“Regrettably, the speech overexaggerated the differences between China and Ireland and emphasised the concept of ‘de-risking’ with China,” it said.

“It also made misleading comments on China’s stance on current international hot issues, and made groundless accusations against China on issues related to Taiwan, Xinjiang, and Hong Kong, interfering in China’s internal affairs.”

The embassy said it disagrees with “so-called de-risking”, adding: “The tremendous development of bilateral co-operation between China and Ireland over the past more than 40 years has fully demonstrated the fact that China and Ireland share extensive common interests.”

“The convergence of our views far outweighs our differences, and our co-operation far outweighs our competition,” it said.

The embassy added: “To simply define China-Ireland relations with fundamental ‘differences’ or ‘risks’ not only contradicts the positive elements within the speech, but also denies the achievements of China-Ireland relations and turns back on a brighter future for this relationship.”

In relation to Ukraine the embassy said “China always stands on the side of peace” and “its core stance is to facilitate talks for peace”.

On Taiwan, the embassy said that the “real status quo” is that “both sides of the Taiwan Strait belong to one and the same China”.

It said the “fundamental cause of tension” are forces promoting Taiwanese independence and that if Ireland “truly wants to see the maintenance of peace and stability across the Taiwan Strait, it should unequivocally oppose ‘Taiwan independence’”.

In relation to Xinjiang, the embassy contended that the issues in the region are “not issues about human rights at all, but about combating separatism, extremism and terrorism”.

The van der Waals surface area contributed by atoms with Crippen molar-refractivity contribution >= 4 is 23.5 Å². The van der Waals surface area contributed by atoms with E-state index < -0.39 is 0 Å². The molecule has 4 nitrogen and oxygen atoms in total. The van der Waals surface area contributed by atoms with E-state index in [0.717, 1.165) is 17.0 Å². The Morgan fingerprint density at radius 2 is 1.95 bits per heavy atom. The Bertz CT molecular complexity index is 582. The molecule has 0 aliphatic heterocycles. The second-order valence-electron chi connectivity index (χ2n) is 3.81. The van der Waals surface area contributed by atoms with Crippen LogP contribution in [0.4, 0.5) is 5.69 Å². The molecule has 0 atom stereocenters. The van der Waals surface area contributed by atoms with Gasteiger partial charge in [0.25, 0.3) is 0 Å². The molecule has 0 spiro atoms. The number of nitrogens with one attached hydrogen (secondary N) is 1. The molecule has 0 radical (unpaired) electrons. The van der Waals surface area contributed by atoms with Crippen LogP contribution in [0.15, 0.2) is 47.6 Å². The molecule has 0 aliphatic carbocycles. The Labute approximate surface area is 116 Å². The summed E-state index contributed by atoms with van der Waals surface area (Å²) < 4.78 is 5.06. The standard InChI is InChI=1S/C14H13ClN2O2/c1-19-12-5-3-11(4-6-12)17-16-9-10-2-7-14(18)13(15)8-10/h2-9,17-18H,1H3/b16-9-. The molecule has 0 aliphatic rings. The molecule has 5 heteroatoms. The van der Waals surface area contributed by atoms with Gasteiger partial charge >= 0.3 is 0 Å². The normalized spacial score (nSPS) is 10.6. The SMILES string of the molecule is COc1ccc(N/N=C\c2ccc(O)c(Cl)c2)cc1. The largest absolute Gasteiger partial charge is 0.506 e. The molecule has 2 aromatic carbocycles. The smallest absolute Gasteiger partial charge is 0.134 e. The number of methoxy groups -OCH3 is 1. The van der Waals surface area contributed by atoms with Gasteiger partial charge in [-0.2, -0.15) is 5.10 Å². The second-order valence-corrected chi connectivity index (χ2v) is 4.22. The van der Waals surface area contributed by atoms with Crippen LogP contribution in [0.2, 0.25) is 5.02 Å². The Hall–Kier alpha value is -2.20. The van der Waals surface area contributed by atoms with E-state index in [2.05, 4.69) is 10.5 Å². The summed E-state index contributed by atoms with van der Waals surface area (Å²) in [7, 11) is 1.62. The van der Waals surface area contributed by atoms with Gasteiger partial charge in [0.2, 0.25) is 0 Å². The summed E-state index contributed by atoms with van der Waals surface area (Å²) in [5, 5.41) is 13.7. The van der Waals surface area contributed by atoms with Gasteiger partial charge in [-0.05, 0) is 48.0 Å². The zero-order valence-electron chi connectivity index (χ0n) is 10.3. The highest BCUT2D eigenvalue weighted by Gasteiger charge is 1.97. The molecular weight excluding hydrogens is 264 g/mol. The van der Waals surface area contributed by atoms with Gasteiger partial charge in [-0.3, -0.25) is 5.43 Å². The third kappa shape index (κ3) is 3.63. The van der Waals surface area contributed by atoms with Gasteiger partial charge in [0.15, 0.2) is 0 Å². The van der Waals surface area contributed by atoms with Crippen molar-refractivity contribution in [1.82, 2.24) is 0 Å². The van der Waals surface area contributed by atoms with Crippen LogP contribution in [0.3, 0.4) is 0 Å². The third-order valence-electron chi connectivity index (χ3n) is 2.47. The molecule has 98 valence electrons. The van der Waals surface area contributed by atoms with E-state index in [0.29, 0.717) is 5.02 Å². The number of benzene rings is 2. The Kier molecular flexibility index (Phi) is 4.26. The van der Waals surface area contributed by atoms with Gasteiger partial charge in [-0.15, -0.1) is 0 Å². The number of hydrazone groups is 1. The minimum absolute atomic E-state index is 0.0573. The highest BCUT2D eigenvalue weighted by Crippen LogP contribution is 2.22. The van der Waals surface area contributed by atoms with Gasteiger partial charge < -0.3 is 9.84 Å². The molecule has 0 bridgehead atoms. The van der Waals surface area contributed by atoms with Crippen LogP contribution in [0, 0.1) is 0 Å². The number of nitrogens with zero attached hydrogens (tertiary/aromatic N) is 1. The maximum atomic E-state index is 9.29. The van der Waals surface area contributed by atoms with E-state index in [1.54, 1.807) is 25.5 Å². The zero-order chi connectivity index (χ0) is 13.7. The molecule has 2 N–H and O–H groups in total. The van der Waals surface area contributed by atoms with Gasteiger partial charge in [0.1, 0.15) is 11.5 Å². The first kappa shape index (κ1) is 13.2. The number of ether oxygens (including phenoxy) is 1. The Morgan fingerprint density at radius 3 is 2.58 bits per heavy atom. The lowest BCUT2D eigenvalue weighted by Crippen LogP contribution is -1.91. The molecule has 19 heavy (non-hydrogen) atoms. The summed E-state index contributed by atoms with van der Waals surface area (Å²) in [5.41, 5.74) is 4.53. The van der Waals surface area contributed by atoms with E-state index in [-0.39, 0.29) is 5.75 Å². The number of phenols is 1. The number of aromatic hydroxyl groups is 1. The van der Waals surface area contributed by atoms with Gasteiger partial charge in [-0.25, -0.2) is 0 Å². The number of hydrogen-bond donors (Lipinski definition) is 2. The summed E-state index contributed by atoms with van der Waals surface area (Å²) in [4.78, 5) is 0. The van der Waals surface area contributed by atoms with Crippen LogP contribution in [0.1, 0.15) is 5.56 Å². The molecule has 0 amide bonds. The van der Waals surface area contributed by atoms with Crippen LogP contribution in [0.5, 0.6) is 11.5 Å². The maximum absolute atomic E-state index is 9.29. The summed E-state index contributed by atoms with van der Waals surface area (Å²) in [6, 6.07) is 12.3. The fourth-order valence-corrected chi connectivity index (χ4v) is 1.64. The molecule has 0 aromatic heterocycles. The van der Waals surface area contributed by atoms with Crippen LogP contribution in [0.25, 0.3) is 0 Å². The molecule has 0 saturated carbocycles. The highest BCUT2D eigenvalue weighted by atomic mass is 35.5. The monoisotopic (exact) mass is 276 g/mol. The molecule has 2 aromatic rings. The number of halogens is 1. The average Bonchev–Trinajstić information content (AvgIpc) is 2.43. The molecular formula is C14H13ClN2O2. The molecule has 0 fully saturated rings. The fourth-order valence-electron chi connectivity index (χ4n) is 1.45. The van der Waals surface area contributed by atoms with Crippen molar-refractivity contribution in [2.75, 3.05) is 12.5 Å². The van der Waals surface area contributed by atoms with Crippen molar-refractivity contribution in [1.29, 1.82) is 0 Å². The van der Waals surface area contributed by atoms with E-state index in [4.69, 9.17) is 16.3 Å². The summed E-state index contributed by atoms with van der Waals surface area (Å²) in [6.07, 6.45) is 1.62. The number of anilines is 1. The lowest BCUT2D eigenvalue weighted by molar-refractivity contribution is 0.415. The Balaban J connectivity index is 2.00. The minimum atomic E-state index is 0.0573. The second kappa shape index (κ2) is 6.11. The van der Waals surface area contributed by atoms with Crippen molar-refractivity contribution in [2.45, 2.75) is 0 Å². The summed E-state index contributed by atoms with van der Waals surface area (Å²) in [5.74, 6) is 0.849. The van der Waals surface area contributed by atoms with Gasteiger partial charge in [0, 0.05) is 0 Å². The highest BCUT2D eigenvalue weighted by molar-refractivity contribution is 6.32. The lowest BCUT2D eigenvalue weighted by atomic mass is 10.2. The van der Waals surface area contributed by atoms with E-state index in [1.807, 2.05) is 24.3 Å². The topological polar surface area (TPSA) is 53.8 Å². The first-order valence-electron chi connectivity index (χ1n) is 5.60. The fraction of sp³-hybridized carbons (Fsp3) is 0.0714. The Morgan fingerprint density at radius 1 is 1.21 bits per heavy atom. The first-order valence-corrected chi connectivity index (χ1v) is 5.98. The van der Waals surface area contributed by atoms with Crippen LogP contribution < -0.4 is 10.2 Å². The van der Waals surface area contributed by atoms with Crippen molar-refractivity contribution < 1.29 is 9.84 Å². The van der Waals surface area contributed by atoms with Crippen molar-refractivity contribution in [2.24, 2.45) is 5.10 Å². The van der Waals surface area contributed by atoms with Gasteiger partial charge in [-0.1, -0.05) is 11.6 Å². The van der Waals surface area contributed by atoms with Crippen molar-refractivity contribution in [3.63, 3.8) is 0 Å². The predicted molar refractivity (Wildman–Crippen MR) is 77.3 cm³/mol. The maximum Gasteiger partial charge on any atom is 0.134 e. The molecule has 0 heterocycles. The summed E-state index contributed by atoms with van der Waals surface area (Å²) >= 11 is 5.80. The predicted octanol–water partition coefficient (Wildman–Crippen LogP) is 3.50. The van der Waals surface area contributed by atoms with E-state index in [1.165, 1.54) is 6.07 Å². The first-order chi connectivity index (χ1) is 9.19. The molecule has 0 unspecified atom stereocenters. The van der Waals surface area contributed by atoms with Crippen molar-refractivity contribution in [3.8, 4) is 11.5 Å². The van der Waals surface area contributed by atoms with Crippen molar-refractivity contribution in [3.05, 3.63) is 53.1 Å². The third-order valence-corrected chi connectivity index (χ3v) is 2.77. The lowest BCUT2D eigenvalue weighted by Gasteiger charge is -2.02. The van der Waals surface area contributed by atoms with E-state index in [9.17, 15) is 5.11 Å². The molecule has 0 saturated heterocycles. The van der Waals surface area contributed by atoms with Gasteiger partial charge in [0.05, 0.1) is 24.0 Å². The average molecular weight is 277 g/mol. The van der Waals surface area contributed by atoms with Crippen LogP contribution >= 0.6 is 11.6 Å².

It said the region “once suffered deeply” from these issues “which seriously endangered the safety and property of the people there.

“It is the inescapable duty and responsibility of any responsible government to protect its people’s happiness and tranquillity.”

The embassy’s statement concluded by quoting the late John Hume as saying: “Difference is the essence of humanity. Difference is an accident of birth, and it should therefore never be the source of hatred or conflict. Therein lies a most fundamental principle of peace: respect for diversity.”

The embassy said: “We hope that the Irish side will respect the facts, discard prejudice, and view China and China-Ireland relations in a more objective and rational way.”

Asked about the Chinese embassy’s statement, a spokesman for the Department of Foreign Affairs said: “The Tánaiste’s speech focused on the critical importance of the rules based international order, in which China is a key stakeholder.

“It presented an opportunity to set out, in a balanced manner, a broad policy framework for Ireland’s significant engagement with China.

“The speech reflected the strengths and opportunities in the relationship but also the challenges.”

Cormac McQuinn

Cormac McQuinn

Cormac McQuinn is a Political Correspondent at The Irish Times